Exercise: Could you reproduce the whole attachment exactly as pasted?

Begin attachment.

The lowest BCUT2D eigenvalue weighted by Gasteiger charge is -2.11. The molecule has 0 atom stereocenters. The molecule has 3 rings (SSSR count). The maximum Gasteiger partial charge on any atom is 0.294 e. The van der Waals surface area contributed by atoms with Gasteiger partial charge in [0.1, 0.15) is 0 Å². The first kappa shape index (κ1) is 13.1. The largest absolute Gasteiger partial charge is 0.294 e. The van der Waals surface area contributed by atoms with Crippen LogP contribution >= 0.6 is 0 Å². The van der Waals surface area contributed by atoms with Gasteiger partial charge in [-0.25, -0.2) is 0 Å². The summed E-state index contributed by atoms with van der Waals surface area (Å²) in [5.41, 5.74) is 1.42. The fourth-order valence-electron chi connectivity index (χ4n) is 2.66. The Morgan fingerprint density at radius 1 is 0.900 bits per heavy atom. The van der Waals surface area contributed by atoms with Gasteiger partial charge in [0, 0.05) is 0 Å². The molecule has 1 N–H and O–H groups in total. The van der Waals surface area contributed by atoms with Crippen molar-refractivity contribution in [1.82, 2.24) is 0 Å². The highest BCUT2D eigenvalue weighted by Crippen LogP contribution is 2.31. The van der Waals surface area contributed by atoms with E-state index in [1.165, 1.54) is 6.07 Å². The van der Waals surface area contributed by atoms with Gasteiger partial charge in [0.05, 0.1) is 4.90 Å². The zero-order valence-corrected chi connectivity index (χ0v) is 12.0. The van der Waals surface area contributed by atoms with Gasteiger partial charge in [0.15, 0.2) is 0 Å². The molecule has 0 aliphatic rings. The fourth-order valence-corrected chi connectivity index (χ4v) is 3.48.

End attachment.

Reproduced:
The lowest BCUT2D eigenvalue weighted by Gasteiger charge is -2.11. The molecule has 0 atom stereocenters. The molecule has 3 rings (SSSR count). The maximum Gasteiger partial charge on any atom is 0.294 e. The van der Waals surface area contributed by atoms with Gasteiger partial charge in [0.1, 0.15) is 0 Å². The first kappa shape index (κ1) is 13.1. The largest absolute Gasteiger partial charge is 0.294 e. The van der Waals surface area contributed by atoms with Crippen LogP contribution >= 0.6 is 0 Å². The van der Waals surface area contributed by atoms with Gasteiger partial charge in [-0.25, -0.2) is 0 Å². The summed E-state index contributed by atoms with van der Waals surface area (Å²) in [5.41, 5.74) is 1.42. The fourth-order valence-electron chi connectivity index (χ4n) is 2.66. The Morgan fingerprint density at radius 1 is 0.900 bits per heavy atom. The van der Waals surface area contributed by atoms with Gasteiger partial charge in [0, 0.05) is 0 Å². The molecule has 1 N–H and O–H groups in total. The van der Waals surface area contributed by atoms with Crippen molar-refractivity contribution in [1.82, 2.24) is 0 Å². The highest BCUT2D eigenvalue weighted by Crippen LogP contribution is 2.31. The van der Waals surface area contributed by atoms with E-state index in [1.165, 1.54) is 6.07 Å². The van der Waals surface area contributed by atoms with Gasteiger partial charge in [0.05, 0.1) is 4.90 Å². The zero-order valence-corrected chi connectivity index (χ0v) is 12.0. The van der Waals surface area contributed by atoms with Gasteiger partial charge in [0.15, 0.2) is 0 Å². The molecule has 0 aliphatic rings. The fourth-order valence-corrected chi connectivity index (χ4v) is 3.48.